If the `and` conjunction is replaced by/together with/accompanied by/and, the verb has no effect on the later part of these expressions. The words before these expressions are the themes. A singular verb is a verb to which one s is added in the present, such as writings, plays, races and modes of use as is, what, has, does. A plural verb has not added s, such as writing, games, execution, and forms used as are, have and do. Rule 5 bis. Sometimes the subject is separated from the verb by such words, as with, as well as, except, no, etc. These words and phrases are not part of the subject. Ignore them and use a singular verb if the subject is singular. Some names are always unique and indeterminate.

When these names become subjects, they always take individual verbs. A prepositional sentence can be placed between the subject and the verb. Note: The word dollar is a special case. When we talk about a money supply, we need a singular verb, but if we refer to the dollars themselves, a plural verb is necessary. There are a few occasions when we should use singular verbs. Expressions like everyone, everyone, everyone, person and person must be followed by a singular verb. Although each part of the composite subject is singular (Ranger and Camper), together (linked by and), each part of a plural structure and must therefore take a plural verb (see) to accept in the sentence. Expressions of rupture like half, part of, a percentage of, the majority of are sometimes singular and sometimes plural, depending on the meaning.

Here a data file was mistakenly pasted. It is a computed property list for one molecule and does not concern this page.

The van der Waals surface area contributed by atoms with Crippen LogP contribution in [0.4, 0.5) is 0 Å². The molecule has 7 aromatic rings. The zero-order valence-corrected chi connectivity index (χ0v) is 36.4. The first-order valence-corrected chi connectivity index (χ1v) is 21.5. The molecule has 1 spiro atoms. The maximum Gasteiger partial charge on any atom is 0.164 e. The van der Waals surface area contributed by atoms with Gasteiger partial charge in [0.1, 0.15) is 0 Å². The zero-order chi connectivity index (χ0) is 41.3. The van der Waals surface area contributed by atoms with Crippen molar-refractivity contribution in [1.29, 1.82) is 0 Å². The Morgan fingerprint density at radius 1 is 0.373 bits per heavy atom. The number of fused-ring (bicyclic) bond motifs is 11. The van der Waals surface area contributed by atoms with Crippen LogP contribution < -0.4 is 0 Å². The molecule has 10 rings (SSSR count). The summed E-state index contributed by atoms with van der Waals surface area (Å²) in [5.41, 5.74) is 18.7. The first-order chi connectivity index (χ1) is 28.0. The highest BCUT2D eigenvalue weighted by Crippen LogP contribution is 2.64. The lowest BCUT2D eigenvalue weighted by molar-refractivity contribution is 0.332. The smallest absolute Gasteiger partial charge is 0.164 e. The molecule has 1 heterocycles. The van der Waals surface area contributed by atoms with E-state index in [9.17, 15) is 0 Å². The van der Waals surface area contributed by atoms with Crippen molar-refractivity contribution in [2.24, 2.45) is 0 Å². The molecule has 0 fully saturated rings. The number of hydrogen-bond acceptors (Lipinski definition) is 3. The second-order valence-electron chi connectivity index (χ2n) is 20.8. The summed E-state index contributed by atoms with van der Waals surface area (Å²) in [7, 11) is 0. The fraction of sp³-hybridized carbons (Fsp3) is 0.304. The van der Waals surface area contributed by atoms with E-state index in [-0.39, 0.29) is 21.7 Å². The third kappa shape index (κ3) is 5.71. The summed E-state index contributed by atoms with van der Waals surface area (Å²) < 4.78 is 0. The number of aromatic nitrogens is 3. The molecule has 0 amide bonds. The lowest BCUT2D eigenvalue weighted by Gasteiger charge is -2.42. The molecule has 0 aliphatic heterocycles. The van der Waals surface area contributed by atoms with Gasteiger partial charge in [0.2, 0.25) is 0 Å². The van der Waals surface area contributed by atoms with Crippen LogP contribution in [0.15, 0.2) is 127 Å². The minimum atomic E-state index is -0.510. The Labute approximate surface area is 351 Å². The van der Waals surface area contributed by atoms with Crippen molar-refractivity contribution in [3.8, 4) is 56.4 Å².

(The same is true, of course, when all, all, more, most and some act as subjects.) The totals and products of mathematical processes are expressed in singular and require singular verbs. The phrase «more than one» (weirdly) takes on a singular verb: «More than one student has tried to do so.» Example: The list of items is on the desktop. If you know that the list is the topic, then choose for the verb. RULE5: Subjects related to «and» are plural. Subjects related to «or» or «Nor» take a verb that corresponds to the last subject. For example, Bob and George are leaving. Neither Bob nor George go. 2. If two or more individual names or pronouns are bound by or even, use a singular verb. These rules of agreement do not apply to verbs used in the simple past without helping verbs.